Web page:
Home  |  About JAPTR |  Editorial board  |  Search |  Ahead of print  |  Current issue  |  Archives |  Submit article  |  Instructions  |  Subscribe  |  Advertise  |  Contacts  |Login 
Users Online: 178   Home Print this page Email this page Small font sizeDefault font sizeIncrease font size
     

 Table of Contents  
ORIGINAL ARTICLE
Year : 2016  |  Volume : 7  |  Issue : 1  |  Page : 13-16  

The effect of pomegranate mouthrinse on Streptococcus mutans count and salivary pH: An in vivo study


1 Department of Preventive Dental Sciences, Al Farabi Colleges, Riyadh, Saudi Arabia
2 Department of Pedodontics, Century Dental College, Kasargod, Kerala, India
3 Department of General Medicine, Alvas Ayurvedic College and Hospital, Moodbidri, Karnataka, India

Date of Web Publication6-Jan-2016

Correspondence Address:
Dilshad Umar
Department of Preventive Dental Sciences, Al Farabi Colleges, Riyadh
Saudi Arabia
Login to access the Email id

Source of Support: None, Conflict of Interest: None


DOI: 10.4103/2231-4040.173266

Rights and Permissions
  Abstract 

Herbal mouthwashes have been considered to be a more advantageous option to their chemical counterparts, for a long-time. The use of pomegranate fruit dates from ancient times and reports of its therapeutic abilities have echoed throughout the ages. To evaluate the effect on the salivary pH and the Streptococcus mutans count in healthy subjects before and after pomegranate mouthrinse. Fifty healthy patients were randomly divided into two groups of 25 subjects each. Group A was treated with 0.2% chlorhexidine mouthrinse; while Group B was treated with pomegranate peel extract (PPE) mouthrinse and the saliva samples were collected at three different intervals: Prerinse, after 10 min, and 60 min. The salivary pH was measured using a digital pH meter and the S. mutans count was determined by the commercial system Dentocult SM. The statistical analyses used in this study are Mann–Whitney U-test and t-test. PPE mouthrinse had an inhibitory effect on S. mutans count in adults. There was also an increase in the salivary pH after 10 min of the mouthrinse. PPE mouthrinse may be considered as a potential anticariogenic mouthrinse.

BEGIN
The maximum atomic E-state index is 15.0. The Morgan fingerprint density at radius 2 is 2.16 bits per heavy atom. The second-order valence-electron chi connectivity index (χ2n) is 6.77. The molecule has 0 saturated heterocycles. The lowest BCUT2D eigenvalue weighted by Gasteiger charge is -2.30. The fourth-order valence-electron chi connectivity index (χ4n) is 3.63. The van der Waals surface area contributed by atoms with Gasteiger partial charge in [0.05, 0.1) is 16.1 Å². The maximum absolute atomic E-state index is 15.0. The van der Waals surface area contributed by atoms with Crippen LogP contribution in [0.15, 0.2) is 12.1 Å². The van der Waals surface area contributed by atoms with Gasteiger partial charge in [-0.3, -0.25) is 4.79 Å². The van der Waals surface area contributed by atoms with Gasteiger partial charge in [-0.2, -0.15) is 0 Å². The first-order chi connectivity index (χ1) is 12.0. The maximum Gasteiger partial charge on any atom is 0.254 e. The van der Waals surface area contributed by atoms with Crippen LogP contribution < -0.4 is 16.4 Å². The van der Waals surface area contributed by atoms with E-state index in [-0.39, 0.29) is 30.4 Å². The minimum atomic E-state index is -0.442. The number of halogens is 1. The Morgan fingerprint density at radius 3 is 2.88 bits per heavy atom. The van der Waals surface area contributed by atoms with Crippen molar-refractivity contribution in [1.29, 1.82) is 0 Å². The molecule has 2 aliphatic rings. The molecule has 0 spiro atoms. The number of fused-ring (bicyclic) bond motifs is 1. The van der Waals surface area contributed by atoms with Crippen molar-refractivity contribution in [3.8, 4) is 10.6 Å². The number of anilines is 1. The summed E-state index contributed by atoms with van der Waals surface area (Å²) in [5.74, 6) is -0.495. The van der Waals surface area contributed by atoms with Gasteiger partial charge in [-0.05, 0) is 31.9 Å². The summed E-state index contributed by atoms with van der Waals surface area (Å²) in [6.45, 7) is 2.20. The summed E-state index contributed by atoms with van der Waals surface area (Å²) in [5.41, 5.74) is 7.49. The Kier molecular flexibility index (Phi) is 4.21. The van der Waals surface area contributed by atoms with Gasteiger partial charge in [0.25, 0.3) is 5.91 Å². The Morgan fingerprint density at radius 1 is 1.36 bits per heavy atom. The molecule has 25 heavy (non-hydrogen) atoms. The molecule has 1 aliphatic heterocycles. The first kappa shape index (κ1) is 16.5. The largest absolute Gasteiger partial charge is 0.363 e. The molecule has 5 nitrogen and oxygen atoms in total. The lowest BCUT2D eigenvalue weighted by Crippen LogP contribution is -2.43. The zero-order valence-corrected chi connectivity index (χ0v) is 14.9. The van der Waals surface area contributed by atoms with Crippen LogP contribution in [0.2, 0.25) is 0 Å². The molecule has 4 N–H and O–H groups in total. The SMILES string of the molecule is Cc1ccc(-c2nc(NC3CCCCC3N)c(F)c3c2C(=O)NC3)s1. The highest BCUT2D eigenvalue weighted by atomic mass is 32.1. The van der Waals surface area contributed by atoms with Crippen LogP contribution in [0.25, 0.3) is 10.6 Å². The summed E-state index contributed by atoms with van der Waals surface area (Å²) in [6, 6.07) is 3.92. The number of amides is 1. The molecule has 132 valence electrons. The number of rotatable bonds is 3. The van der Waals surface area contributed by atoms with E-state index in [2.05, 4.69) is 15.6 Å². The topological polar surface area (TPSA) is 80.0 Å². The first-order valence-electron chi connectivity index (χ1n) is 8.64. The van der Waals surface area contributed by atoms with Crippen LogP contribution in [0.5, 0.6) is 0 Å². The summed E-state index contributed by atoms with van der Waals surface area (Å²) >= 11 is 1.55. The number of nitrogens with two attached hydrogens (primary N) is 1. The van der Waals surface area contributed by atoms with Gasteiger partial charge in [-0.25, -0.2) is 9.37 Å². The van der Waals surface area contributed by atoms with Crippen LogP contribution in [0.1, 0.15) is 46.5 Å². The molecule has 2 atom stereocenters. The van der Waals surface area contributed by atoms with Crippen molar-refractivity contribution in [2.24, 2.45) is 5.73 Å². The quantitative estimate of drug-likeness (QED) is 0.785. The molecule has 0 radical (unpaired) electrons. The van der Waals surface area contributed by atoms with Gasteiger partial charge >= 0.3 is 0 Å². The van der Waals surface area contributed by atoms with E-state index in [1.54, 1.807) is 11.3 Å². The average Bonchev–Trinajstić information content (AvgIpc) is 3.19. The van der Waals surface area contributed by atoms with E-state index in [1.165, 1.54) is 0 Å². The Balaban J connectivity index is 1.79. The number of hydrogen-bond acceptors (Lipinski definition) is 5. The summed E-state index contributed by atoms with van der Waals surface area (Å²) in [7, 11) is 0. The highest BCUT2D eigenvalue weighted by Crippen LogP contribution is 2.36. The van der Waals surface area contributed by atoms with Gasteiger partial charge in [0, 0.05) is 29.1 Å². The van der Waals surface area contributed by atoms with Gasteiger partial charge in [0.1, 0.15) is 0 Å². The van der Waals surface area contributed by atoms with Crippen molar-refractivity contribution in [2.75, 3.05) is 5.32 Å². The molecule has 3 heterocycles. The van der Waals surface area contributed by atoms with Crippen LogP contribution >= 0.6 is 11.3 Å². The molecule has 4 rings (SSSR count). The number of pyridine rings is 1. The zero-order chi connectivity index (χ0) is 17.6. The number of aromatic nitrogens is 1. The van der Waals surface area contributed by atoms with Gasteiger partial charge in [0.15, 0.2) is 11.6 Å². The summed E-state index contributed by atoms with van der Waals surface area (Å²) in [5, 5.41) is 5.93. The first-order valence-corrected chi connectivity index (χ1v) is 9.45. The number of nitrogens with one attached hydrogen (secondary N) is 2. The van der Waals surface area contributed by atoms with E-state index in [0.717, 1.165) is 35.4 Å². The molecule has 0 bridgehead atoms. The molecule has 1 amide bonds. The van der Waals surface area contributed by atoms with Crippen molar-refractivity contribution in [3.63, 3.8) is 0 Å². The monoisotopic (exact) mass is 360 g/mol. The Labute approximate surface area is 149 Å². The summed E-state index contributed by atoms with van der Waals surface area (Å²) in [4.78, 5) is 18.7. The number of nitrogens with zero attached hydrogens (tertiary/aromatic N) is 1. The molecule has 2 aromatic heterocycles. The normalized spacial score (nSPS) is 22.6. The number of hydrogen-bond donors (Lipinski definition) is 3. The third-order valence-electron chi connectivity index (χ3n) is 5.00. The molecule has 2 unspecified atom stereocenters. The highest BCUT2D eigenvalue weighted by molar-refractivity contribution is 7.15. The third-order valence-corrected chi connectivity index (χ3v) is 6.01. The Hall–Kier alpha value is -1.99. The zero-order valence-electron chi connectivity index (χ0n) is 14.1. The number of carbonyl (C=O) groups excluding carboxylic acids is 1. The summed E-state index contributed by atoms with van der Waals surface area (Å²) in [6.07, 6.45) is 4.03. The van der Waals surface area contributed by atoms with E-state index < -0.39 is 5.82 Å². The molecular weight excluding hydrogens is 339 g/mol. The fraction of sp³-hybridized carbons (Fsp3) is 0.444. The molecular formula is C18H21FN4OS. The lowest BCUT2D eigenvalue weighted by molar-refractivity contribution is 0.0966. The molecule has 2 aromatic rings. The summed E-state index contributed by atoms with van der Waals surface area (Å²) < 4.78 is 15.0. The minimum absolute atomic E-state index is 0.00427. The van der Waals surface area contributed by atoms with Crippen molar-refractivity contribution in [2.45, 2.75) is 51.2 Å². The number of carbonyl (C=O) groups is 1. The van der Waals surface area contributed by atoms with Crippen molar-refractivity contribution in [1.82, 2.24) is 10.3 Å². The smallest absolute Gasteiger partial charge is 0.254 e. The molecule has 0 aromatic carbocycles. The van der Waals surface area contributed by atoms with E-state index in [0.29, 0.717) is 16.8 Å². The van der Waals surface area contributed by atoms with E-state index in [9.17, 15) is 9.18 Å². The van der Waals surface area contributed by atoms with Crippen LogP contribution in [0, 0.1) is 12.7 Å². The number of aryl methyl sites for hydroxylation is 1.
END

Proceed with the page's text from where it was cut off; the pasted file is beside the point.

Keywords: Chlorhexidine alternative, herbal mouthrinse, pomegranate extract


How to cite this article:
Umar D, Dilshad B, Farhan M, Ali A, Baroudi K. The effect of pomegranate mouthrinse on Streptococcus mutans count and salivary pH: An in vivo study. J Adv Pharm Technol Res 2016;7:13-6

How to cite this URL:
Umar D, Dilshad B, Farhan M, Ali A, Baroudi K. The effect of pomegranate mouthrinse on Streptococcus mutans count and salivary pH: An in vivo study. J Adv Pharm Technol Res [serial online] 2016 [cited 2021 May 18];7:13-6. Available from: https://www.japtr.org/text.asp?2016/7/1/13/173266